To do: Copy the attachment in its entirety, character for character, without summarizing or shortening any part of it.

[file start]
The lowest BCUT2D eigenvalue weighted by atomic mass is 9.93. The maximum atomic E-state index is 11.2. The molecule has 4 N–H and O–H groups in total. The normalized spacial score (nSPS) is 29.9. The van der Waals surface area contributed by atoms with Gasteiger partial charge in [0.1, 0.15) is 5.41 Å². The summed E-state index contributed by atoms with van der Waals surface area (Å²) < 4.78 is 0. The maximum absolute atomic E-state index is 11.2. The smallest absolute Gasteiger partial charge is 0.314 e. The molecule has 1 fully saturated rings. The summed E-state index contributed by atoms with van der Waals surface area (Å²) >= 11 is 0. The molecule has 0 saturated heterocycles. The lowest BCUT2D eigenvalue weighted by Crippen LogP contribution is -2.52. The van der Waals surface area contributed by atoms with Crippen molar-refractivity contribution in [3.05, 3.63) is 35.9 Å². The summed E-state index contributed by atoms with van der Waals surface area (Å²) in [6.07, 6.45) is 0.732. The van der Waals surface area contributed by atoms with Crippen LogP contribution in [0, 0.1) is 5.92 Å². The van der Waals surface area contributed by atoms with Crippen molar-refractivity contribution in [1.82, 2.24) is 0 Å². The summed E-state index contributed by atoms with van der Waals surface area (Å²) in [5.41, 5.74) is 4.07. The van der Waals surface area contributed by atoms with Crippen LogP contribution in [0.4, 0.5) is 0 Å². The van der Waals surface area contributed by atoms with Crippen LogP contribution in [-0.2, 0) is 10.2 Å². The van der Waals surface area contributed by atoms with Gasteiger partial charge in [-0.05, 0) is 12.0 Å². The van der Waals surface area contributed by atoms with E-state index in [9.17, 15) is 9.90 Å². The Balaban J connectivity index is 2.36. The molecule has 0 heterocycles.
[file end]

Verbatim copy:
The lowest BCUT2D eigenvalue weighted by atomic mass is 9.93. The maximum atomic E-state index is 11.2. The molecule has 4 N–H and O–H groups in total. The normalized spacial score (nSPS) is 29.9. The van der Waals surface area contributed by atoms with Gasteiger partial charge in [0.1, 0.15) is 5.41 Å². The summed E-state index contributed by atoms with van der Waals surface area (Å²) < 4.78 is 0. The maximum absolute atomic E-state index is 11.2. The smallest absolute Gasteiger partial charge is 0.314 e. The molecule has 1 fully saturated rings. The summed E-state index contributed by atoms with van der Waals surface area (Å²) >= 11 is 0. The molecule has 0 saturated heterocycles. The lowest BCUT2D eigenvalue weighted by Crippen LogP contribution is -2.52. The van der Waals surface area contributed by atoms with Crippen molar-refractivity contribution in [3.05, 3.63) is 35.9 Å². The summed E-state index contributed by atoms with van der Waals surface area (Å²) in [6.07, 6.45) is 0.732. The van der Waals surface area contributed by atoms with Crippen LogP contribution in [0, 0.1) is 5.92 Å². The van der Waals surface area contributed by atoms with Crippen molar-refractivity contribution in [1.82, 2.24) is 0 Å². The summed E-state index contributed by atoms with van der Waals surface area (Å²) in [5.41, 5.74) is 4.07. The van der Waals surface area contributed by atoms with Crippen LogP contribution in [0.4, 0.5) is 0 Å². The van der Waals surface area contributed by atoms with Crippen LogP contribution in [-0.2, 0) is 10.2 Å². The van der Waals surface area contributed by atoms with Gasteiger partial charge in [-0.05, 0) is 12.0 Å². The van der Waals surface area contributed by atoms with E-state index in [9.17, 15) is 9.90 Å². The Balaban J connectivity index is 2.36. The molecule has 0 heterocycles.